Animalia > Chordata > Mammalia > Pilosa > Myrmecophagidae > Myrmecophaga > Myrmecophaga tridactyla
 

Myrmecophaga tridactyla (Giant Anteater)

Wikipedia Abstract

The giant anteater (Myrmecophaga tridactyla), also known as the ant bear, is a large insectivorous mammal native to Central and South America. It is one of four living species of anteaters and is classified with sloths in the order Pilosa. This species is mostly terrestrial, in contrast to other living anteaters and sloths, which are arboreal or semiarboreal. The giant anteater is the largest of its family, 182–217 cm (5.97–7.12 ft) in length, with weights of 33–41 kg (73–90 lb) for males and 27–39 kg (60–86 lb) for females. It is recognizable by its elongated snout, bushy tail, long fore claws, and distinctively colored pelage.
View Wikipedia Record: Myrmecophaga tridactyla

Infraspecies

EDGE Analysis

Uniqueness Scale: Similiar (0) 
16
 Unique (100)
Uniqueness & Vulnerability Scale: Similiar & Secure (0) 
53
 Unique & Vulnerable (100)
ED Score: 32.3
EDGE Score: 4.2

Attributes

Adult Weight [1]  62.832 lbs (28.50 kg)
Birth Weight [1]  3.527 lbs (1.60 kg)
Diet [2]  Carnivore (Invertebrates)
Diet - Invertibrates [2]  100 %
Forages - Ground [2]  100 %
Female Maturity [1]  3 years 3 months
Male Maturity [1]  3 years 3 months
Gestation [1]  6 months 4 days
Litter Size [1]  1
Litters / Year [1]  1
Maximum Longevity [1]  31 years
Weaning [1]  56 days

Ecoregions

Protected Areas

Ecosystems

Biodiversity Hotspots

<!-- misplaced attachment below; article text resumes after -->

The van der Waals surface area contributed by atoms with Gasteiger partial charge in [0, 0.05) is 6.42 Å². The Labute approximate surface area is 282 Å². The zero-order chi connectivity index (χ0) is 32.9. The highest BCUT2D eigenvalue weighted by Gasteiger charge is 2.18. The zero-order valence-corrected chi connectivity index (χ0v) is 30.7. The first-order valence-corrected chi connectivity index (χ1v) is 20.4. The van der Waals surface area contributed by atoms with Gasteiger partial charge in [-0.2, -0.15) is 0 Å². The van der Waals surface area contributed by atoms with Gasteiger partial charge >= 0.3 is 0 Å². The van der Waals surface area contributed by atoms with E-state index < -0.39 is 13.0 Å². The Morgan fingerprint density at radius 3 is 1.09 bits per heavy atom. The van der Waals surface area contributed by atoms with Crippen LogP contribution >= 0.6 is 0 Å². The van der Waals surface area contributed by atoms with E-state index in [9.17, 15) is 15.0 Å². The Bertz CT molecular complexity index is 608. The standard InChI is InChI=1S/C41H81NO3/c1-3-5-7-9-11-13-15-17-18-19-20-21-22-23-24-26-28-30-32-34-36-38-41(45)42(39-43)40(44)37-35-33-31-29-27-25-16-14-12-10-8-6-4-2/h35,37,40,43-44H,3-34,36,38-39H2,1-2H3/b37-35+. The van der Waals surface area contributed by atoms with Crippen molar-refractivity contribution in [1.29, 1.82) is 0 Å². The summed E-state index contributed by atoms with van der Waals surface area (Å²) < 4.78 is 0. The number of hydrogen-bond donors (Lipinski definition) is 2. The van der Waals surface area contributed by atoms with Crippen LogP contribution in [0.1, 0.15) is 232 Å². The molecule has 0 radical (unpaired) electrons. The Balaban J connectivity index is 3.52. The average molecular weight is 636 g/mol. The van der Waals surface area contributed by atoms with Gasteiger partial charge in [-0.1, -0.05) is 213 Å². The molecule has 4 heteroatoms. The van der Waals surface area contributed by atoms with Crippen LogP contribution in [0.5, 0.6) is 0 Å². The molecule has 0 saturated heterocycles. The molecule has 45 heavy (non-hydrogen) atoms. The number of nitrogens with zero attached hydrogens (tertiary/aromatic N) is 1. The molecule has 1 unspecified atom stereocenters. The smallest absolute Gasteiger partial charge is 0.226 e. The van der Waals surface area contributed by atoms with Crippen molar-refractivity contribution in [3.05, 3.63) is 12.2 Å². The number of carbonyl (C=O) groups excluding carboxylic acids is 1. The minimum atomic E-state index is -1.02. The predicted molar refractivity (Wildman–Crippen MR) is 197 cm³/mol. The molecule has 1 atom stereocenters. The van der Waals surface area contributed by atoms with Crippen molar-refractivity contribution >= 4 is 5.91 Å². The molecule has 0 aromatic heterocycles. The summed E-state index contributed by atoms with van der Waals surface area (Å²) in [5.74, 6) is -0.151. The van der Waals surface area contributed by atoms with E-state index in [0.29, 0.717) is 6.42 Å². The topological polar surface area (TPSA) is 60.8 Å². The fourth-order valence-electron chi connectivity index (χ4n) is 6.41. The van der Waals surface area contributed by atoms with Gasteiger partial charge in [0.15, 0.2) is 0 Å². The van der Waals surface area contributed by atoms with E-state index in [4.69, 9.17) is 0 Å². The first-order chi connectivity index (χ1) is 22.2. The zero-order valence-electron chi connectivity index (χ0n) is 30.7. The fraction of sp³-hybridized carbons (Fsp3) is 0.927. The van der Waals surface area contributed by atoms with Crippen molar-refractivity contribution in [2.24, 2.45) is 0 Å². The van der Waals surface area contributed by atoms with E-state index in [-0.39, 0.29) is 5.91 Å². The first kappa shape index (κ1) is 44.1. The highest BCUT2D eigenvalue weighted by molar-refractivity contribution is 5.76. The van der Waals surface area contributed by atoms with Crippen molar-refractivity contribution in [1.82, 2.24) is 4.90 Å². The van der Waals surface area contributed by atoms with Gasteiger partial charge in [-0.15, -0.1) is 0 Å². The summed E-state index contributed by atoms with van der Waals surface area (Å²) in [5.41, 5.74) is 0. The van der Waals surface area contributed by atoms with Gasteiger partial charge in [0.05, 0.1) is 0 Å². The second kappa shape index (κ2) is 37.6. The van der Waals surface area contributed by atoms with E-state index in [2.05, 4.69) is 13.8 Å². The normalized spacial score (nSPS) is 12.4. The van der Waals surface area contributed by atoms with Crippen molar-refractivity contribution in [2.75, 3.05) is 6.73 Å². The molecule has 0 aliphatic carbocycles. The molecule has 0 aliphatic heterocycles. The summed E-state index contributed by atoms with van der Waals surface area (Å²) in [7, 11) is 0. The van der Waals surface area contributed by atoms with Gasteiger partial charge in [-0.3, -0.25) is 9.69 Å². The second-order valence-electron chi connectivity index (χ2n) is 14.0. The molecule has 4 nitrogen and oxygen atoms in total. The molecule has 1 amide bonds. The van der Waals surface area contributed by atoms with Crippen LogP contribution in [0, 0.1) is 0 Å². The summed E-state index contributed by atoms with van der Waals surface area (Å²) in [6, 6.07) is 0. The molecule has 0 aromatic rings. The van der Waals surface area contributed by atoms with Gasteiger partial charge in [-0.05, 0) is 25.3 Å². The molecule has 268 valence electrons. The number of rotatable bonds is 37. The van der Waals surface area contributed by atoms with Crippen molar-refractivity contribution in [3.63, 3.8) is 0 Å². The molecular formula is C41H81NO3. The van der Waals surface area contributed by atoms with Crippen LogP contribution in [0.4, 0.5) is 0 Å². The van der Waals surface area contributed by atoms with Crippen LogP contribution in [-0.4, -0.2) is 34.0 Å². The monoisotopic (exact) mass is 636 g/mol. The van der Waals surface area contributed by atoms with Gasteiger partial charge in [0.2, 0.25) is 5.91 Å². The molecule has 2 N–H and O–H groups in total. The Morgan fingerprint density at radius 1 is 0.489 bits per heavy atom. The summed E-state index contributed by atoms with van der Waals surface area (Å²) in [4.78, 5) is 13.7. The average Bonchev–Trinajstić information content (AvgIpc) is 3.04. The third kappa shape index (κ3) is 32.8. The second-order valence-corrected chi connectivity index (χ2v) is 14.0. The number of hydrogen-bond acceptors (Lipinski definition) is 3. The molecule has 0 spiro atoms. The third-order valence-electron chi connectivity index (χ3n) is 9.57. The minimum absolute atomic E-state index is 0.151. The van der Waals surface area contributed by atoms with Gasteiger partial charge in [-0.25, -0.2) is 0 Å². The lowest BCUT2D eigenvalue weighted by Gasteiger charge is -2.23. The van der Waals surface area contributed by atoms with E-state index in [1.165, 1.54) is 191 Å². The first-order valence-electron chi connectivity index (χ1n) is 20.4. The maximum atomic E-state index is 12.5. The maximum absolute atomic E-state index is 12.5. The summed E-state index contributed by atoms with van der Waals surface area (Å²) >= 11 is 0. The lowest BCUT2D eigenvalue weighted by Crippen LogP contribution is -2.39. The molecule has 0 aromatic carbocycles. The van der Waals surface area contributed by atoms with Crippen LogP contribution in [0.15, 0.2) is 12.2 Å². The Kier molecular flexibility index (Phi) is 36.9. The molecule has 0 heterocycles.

Name Location Endemic Species Website
Atlantic Forest Argentina, Brazil, Paraguay, Uruguay No
Cerrado Brazil No
Mesoamerica Belize, Costa Rica, El Salvador, Guatemala, Honduras, Mexico, Nicaragua, Panama No
Tropical Andes Argentina, Bolivia, Chile, Colombia, Ecuador, Peru, Venezuela No
Tumbes-Choco-Magdalena Colombia, Ecuador, Panama, Peru No

Prey / Diet

Atta sexdens (leaf cutter ant)[3]

Prey / Diet Overlap

Competing SpeciesCommon Prey Count
Elanoides forficatus (Swallow-tailed Kite)1
Thecadactylus rapicauda (Turniptail Gecko)1

Predators

Desmodus rotundus (vampire bat)[3]
Panthera onca (Jaguar)[3]
Puma concolor (Cougar)[4]

Consumers

Institutions (Zoos, etc.)

Range Map

Distribution

Middle America; South America;

External References

Photos

Citations

Attributes / relations provided by
1de Magalhaes, J. P., and Costa, J. (2009) A database of vertebrate longevity records and their relation to other life-history traits. Journal of Evolutionary Biology 22(8):1770-1774
2Hamish Wilman, Jonathan Belmaker, Jennifer Simpson, Carolina de la Rosa, Marcelo M. Rivadeneira, and Walter Jetz. 2014. EltonTraits 1.0: Species-level foraging attributes of the world's birds and mammals. Ecology 95:2027
3Animals of the Rainforest
4Jorrit H. Poelen, James D. Simons and Chris J. Mungall. (2014). Global Biotic Interactions: An open infrastructure to share and analyze species-interaction datasets. Ecological Informatics.
5Gibson, D. I., Bray, R. A., & Harris, E. A. (Compilers) (2005). Host-Parasite Database of the Natural History Museum, London
6International Flea Database
Ecoregions provided by World Wide Fund For Nature (WWF). WildFinder: Online database of species distributions, ver. 01.06 WWF WildFINDER
Biodiversity Hotspots provided by Critical Ecosystem Partnership Fund
Abstract provided by DBpedia licensed under a Creative Commons License